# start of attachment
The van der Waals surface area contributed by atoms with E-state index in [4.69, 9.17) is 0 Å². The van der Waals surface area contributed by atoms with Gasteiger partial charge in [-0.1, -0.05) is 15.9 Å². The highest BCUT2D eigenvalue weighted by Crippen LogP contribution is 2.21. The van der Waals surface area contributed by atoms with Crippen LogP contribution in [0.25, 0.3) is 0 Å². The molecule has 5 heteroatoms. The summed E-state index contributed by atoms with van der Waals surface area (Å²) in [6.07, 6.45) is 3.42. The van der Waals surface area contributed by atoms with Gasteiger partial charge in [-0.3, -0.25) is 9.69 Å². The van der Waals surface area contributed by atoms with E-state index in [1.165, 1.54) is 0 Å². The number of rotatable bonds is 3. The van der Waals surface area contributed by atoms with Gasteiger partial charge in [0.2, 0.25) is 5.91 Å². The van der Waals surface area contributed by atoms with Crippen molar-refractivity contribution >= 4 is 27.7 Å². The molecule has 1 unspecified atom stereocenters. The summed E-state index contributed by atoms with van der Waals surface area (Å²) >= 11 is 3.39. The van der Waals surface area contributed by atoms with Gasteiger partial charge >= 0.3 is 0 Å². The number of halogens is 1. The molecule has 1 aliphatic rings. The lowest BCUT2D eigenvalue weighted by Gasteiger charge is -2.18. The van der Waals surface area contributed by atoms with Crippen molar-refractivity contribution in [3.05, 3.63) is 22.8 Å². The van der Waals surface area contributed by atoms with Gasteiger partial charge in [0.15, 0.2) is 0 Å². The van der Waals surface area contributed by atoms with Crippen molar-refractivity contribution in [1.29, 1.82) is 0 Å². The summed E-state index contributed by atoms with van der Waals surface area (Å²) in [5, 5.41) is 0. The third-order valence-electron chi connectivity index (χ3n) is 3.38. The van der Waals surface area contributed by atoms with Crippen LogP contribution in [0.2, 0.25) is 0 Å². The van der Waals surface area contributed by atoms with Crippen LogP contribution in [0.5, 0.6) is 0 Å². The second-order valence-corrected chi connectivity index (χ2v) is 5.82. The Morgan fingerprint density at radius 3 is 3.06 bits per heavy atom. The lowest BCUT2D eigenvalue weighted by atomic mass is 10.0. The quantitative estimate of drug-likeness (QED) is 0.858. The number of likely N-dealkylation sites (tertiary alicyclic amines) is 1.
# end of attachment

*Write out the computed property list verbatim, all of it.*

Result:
The van der Waals surface area contributed by atoms with E-state index in [4.69, 9.17) is 0 Å². The van der Waals surface area contributed by atoms with Gasteiger partial charge in [-0.1, -0.05) is 15.9 Å². The highest BCUT2D eigenvalue weighted by Crippen LogP contribution is 2.21. The van der Waals surface area contributed by atoms with Crippen LogP contribution in [0.25, 0.3) is 0 Å². The molecule has 5 heteroatoms. The summed E-state index contributed by atoms with van der Waals surface area (Å²) in [6.07, 6.45) is 3.42. The van der Waals surface area contributed by atoms with Gasteiger partial charge in [-0.3, -0.25) is 9.69 Å². The van der Waals surface area contributed by atoms with E-state index in [1.165, 1.54) is 0 Å². The number of rotatable bonds is 3. The van der Waals surface area contributed by atoms with Gasteiger partial charge in [0.2, 0.25) is 5.91 Å². The van der Waals surface area contributed by atoms with Crippen molar-refractivity contribution >= 4 is 27.7 Å². The molecule has 1 unspecified atom stereocenters. The summed E-state index contributed by atoms with van der Waals surface area (Å²) >= 11 is 3.39. The van der Waals surface area contributed by atoms with Gasteiger partial charge >= 0.3 is 0 Å². The number of halogens is 1. The molecule has 1 aliphatic rings. The lowest BCUT2D eigenvalue weighted by Gasteiger charge is -2.18. The van der Waals surface area contributed by atoms with Crippen molar-refractivity contribution in [3.05, 3.63) is 22.8 Å². The van der Waals surface area contributed by atoms with Gasteiger partial charge in [0.15, 0.2) is 0 Å². The van der Waals surface area contributed by atoms with Crippen molar-refractivity contribution in [1.29, 1.82) is 0 Å². The summed E-state index contributed by atoms with van der Waals surface area (Å²) in [5, 5.41) is 0. The third-order valence-electron chi connectivity index (χ3n) is 3.38. The van der Waals surface area contributed by atoms with Crippen LogP contribution in [0.2, 0.25) is 0 Å². The van der Waals surface area contributed by atoms with Crippen LogP contribution in [0.5, 0.6) is 0 Å². The second-order valence-corrected chi connectivity index (χ2v) is 5.82. The Morgan fingerprint density at radius 3 is 3.06 bits per heavy atom. The lowest BCUT2D eigenvalue weighted by atomic mass is 10.0. The quantitative estimate of drug-likeness (QED) is 0.858. The number of likely N-dealkylation sites (tertiary alicyclic amines) is 1.